And more on fat loss...
-Coggan et al., "Fat metabolism during high-intensity exercise in endurance-trained and untrained men."
To determine whether trained individuals rely more on fat than untrained persons during high-intensity exercise, six endurance-trained men and six untrained men were studied during 30 minutes of exercise at 75% to 80% maximal oxygen consumption (VO2max). The rates of appearance (Ra) and disappearance (Rd) of glycerol and free fatty acids (FFAs) were determined using [1,1,2,3,3-2H]glycerol and [1-13C]palmitate, respectively, whereas the overall rate of fatty acid oxidation was determined using indirect calorimetry. During exercise, the whole-body rate of lipolysis (ie, glycerol Ra) was higher in the trained group (7.1 +/- 1.2 v 4.5 +/- 0.7 micromol x min(-1) x kg(-1), P < .05), as was the Ra (approximately Rd) of FFA (9.0 +/- 0.9 v 5.0 +/- 1.0 micromol x min(-1) x kg(-1), P < .001). FFA utilization was higher in trained subjects even when expressed as a percentage of total energy expenditure (10% +/- 1% v 7% +/- 1%, P < .05).
In other words: Trained people can generate more power from their fat reserves when working at high intensities.
-Klein et al., "Fat metabolism during low-intensity exercise in endurance-trained and untrained men"
Whole body lipid kinetics were evaluated during basal resting conditions, 4 h of treadmill exercise eliciting an oxygen uptake of 20 ml.kg-1.min-1, and 1 h of recovery in five untrained and five endurance-trained men. Glycerol and free fatty acid (FFA) rate of appearance (Ra) values in plasma were determined by infusing [2H5]glycerol and [1-13C]palmitate, respectively, and lipid oxidation was determined by indirect calorimetry. The lipolytic response to 4 h of exercise, expressed as the average glycerol and FFA Ra values, was similar in both trained (9.85 +/- 1.02 and 24.64 +/- 3.76 mumol.kg-1.min-1, respectively) and untrained subjects (11.29 +/- 0.99 and 24.13 +/- 0.39 mumol.kg-1.min-1, respectively). However, mean triglyceride oxidation was greater during exercise in the trained than in the untrained group (7.51 +/- 0.26 and 5.67 +/- 0.51 mumol.kg-1.min-1, respectively; P < 0.001).
Summary: As above, but for low intensities too.
-Stisen et al., "Maximal fat oxidation rates in endurance trained and untrained women"
In biopsies from m. vastus lateralis, the activity of the enzymes citrate synthase, β-hydroxy acyl CoA dehydrogenase (HAD), and hormone sensitive lipase was higher in the ET subjects. The HAD activity correlated significantly with fat oxidation at moderate and high intensities. We conclude that the ET women had a higher fat oxidation at moderate- and high-exercise intensities both at same relative and at absolute intensity compared with the UT women.
Summary: The trained women had greater HAD enzyme activity, resulting in more fat burning.
And for a dietary tie-in:
-Simi et al., "Additive effects of training and high-fat diet on energy metabolism during exercise"
This study was conducted to obtain additional information about the adaptations after 12 wk of high-fat diet (HFD) per se or HFD combined with endurance training in the rat using a two [diet: carbohydrate (CHO) or HFD] by two (training: sedentary or trained) by two (condition at death: rested or exercised) factorial design. Adaptation to prolonged HFD increases maximal O2 uptake (VO2max; 13%, P less than 0.05) and submaximal running endurance (+64%, P less than 0.05). This enhancement in exercise capacity could be attributed to 1) an increase in skeletal muscle aerobic enzyme activities (3-hydroxyacyl-CoA dehydrogenase and citrate synthase in soleus and red quadriceps) or 2) a decrease in liver glycogen breakdown in response to 1 h exercise at 80% VO2max. When training is superimposed to HFD, the most prominent finding provided by this study is that the diet-induced effects are cumulative with the well-known training effect on VO2max, exercise endurance, oxidative capacity of red muscle, and metabolic responses to exercise, with a further reduction in liver glycogen breakdown.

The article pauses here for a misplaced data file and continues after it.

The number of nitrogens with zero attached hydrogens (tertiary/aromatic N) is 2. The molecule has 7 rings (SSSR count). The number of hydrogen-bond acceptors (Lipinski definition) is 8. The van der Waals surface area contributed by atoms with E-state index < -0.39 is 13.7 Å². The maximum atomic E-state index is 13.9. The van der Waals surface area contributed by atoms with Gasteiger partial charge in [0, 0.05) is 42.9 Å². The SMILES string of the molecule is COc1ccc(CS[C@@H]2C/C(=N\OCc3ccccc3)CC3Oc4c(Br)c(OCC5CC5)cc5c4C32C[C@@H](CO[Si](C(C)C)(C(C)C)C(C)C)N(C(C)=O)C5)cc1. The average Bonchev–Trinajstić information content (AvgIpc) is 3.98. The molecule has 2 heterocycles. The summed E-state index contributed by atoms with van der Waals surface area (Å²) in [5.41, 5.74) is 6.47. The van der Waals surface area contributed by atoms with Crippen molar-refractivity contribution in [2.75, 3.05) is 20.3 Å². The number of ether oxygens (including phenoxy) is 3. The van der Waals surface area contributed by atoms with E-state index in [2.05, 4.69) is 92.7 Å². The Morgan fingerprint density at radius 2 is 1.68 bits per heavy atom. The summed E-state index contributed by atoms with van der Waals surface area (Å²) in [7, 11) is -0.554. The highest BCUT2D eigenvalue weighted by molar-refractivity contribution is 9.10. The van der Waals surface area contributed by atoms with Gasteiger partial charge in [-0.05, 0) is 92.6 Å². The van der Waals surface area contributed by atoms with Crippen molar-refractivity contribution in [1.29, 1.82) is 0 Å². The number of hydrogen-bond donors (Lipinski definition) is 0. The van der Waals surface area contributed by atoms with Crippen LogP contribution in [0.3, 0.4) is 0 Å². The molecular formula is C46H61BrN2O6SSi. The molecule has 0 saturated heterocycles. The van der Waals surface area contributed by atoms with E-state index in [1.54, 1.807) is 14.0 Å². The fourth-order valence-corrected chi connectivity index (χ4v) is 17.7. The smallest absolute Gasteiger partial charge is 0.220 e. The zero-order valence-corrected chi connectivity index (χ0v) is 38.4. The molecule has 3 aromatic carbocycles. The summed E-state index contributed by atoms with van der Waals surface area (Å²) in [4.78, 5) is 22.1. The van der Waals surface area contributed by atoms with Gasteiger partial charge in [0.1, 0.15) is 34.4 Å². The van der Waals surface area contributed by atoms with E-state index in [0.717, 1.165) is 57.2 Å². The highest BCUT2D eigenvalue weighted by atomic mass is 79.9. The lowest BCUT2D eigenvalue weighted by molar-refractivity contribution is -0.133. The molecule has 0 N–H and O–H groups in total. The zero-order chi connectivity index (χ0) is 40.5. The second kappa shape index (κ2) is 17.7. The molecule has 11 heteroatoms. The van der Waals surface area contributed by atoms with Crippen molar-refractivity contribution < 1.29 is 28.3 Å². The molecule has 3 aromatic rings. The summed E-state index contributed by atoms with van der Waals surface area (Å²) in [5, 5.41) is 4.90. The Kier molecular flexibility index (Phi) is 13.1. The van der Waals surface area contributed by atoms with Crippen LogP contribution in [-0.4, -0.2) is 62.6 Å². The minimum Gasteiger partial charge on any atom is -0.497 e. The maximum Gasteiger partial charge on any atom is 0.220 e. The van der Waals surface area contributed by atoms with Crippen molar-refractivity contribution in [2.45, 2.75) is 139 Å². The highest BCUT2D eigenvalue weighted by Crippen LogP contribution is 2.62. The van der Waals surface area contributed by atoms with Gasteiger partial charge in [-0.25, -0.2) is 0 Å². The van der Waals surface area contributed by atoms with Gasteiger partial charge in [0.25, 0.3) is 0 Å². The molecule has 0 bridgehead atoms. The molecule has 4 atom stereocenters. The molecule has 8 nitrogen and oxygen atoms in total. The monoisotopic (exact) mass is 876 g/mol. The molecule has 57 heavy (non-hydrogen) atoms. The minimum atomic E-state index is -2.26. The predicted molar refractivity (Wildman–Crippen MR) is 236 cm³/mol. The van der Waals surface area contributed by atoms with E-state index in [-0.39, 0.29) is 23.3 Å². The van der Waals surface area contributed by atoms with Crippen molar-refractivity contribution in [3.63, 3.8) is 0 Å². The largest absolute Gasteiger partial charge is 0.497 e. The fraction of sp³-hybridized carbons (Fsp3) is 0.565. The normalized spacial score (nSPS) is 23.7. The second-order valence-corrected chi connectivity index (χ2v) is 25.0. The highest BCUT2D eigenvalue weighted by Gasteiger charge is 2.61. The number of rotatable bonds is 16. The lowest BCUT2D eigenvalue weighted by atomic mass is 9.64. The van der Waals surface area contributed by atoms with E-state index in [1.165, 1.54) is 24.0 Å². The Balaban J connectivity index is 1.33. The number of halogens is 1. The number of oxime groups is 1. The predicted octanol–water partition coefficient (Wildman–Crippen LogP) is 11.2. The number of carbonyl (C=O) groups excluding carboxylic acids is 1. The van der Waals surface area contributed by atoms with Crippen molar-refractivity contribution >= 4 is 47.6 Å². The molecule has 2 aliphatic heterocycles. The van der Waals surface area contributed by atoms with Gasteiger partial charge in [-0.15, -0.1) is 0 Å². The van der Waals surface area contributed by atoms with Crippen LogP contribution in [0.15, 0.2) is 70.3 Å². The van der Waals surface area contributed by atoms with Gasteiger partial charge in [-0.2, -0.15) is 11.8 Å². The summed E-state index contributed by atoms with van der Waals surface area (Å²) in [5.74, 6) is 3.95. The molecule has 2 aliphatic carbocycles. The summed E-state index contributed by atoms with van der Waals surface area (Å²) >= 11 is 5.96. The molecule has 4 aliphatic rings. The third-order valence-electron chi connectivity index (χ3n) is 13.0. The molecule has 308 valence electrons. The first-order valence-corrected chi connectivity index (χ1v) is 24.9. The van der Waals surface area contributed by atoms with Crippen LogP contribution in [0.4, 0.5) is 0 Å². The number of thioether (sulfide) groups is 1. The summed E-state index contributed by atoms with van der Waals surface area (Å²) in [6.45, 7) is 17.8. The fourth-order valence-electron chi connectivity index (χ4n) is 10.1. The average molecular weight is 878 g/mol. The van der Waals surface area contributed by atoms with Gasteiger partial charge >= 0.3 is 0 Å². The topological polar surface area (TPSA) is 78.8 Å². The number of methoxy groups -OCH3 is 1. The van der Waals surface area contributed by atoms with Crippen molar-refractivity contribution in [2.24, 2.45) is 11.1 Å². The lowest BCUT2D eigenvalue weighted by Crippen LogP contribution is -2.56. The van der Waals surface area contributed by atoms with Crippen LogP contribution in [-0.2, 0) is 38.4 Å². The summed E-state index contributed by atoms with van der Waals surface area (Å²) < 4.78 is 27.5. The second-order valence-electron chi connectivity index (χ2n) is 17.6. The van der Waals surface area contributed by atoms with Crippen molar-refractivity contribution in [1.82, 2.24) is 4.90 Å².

Summary: The increased fat metabolism (thanks to HAD again) from both training and a high-fat diet are complementary, at least in rats.
Edit: I just can't help myself. I'm on a roll. From Phinney, "Ketogenic diets and physical performance"
Point #1: Low-carbohydrate diets will only destroy your endurance until you've adapted to them (given adequate sodium and potassium intake).
Point #2: But you're going to get diminished performance at high-intensity activities because of glycogen depletion (see the Anabolic Diet for one possible solution):
Both observational and prospectively designed studies support the conclusion that submaximal endurance performance can be sustained despite the virtual exclusion of carbohydrate from the human diet. Clearly this result does not automatically follow the casual implementation of dietary carbohydrate restriction, however, as careful attention to time for keto-adaptation, mineral nutriture, and constraint of the daily protein dose is required.
Point #3: Excess protein may impair the efficacy of a low-carbohydrate diet. (I'm a bit fuzzy on this one)
the one caveat that anaerobic (ie, weight lifting or sprint) performance is limited by the low muscle glycogen levels induced by a ketogenic diet, and this would strongly discourage its use under most conditions of competitive athletics.
At the other end of the spectrum, higher protein intakes have the potential for negative side-effects if intake of this nutrient exceeds 25% of daily energy expenditure. One concern with higher levels of protein intake is the suppression of ketogenesis relative to an equi-caloric amount of fat (assuming that ketones are a beneficial adaptation to whole body fuel homeostasis).